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Fulmar

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A quite common, although not numerous, sea bird along the Dorset coast and regularly breeds on the cliffs.


 

Photograph by: 
Peter Orchard

Fulmar: a foul mere

Post date: Thursday, 16 April, 2015 - 00:00

If you stand on the cliffs at Durlston or Portland or, indeed, anywhere along the Dorset sea cliffs in spring or summer you will often see a fulmar (Fulmarus glacialis) circling on the breeze, stiff wings outstretched, rarely having to beat them. The fulmar is a master glider; it is a member of the albatross family and displays many of the family characteristics. Its main claim to fame, however, is its inclination to eject a foul, fishy smelling oily substance at anyone who annoys it. This 'foul mere' is where it gets its name.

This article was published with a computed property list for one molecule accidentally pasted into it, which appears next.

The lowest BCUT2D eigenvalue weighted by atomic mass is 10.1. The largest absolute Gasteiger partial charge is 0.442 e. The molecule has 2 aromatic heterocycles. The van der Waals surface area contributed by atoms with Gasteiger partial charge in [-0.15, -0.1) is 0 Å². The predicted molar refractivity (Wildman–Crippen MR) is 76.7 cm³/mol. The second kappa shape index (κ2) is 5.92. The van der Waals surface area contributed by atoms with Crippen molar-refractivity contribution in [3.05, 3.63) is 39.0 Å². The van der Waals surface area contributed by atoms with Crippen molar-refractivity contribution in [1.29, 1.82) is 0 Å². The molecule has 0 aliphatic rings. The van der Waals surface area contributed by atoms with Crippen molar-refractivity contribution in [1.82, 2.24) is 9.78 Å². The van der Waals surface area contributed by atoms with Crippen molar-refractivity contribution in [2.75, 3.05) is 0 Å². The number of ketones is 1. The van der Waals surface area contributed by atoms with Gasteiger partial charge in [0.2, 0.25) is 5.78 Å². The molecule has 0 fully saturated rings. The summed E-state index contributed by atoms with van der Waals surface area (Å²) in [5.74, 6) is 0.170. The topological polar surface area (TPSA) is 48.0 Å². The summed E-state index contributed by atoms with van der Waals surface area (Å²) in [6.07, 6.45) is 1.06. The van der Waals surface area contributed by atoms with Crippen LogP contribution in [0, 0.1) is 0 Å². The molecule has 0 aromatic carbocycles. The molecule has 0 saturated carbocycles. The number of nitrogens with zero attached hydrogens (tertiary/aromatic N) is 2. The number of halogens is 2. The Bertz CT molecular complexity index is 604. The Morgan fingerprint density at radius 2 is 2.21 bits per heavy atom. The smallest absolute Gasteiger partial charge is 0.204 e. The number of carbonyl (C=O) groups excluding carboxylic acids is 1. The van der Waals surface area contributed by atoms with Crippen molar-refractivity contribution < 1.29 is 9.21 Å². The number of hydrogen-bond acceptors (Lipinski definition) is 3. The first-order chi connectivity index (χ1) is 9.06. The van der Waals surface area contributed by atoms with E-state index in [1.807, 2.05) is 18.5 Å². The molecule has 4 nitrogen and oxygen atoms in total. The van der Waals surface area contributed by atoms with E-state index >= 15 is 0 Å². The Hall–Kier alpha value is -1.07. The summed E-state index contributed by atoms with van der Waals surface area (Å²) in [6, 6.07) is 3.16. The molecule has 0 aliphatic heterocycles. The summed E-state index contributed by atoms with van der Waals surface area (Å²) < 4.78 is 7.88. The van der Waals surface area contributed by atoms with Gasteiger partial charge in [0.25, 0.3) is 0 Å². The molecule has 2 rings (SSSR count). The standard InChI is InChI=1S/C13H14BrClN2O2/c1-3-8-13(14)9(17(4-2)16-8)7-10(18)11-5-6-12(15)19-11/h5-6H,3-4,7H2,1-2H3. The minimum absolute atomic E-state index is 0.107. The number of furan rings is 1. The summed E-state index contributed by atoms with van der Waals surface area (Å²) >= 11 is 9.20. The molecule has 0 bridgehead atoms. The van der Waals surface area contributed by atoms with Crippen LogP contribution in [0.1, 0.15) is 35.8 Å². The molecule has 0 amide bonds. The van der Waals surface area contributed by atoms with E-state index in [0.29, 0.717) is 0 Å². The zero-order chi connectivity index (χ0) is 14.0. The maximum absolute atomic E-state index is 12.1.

Often seen in the company of gulls, it stands out amongst them because of the long, thin, gliding wings. It is quite common, although not numerous, along the Dorset coast and regularly breeds here.


 

The records for this species have been organised into reports, charts, maps and photos. Click a pic below to see the detail:

Sites List Distribution Map Distribution Map Some Charts Some Photographs Original Tweets Relatives Guidance Notes
Common Name Fulmar
Scientific Name Fulmarus glacialis
Status Local
Interest Level
2
Species Family Auks, Petrels, Shearwaters and Gannets
Visible
  • 01 - January
  • 02 - February
  • 03 - March
  • 04 - April
  • 05 - May
  • 06 - June
  • 07 - July
  • 08 - August
  • 09 - September
  • 10 - October
  • 11 - November
  • 12 - December
Preferred Environment
  • Open sea
  • Rocky cliffs and shores
Look for Gull-like birds with stiff, outstretched wings gliding near cliffs
Additional Identification Notes
  • Although similar to gulls it is a member of the petrel family and is properly known as the fulmar petrel
  • Noted for their skillful gliding flight using stiffly held outstretched wings
  • Breed on the cliffs of Dorset and are most numerous in summer but can be seen all year round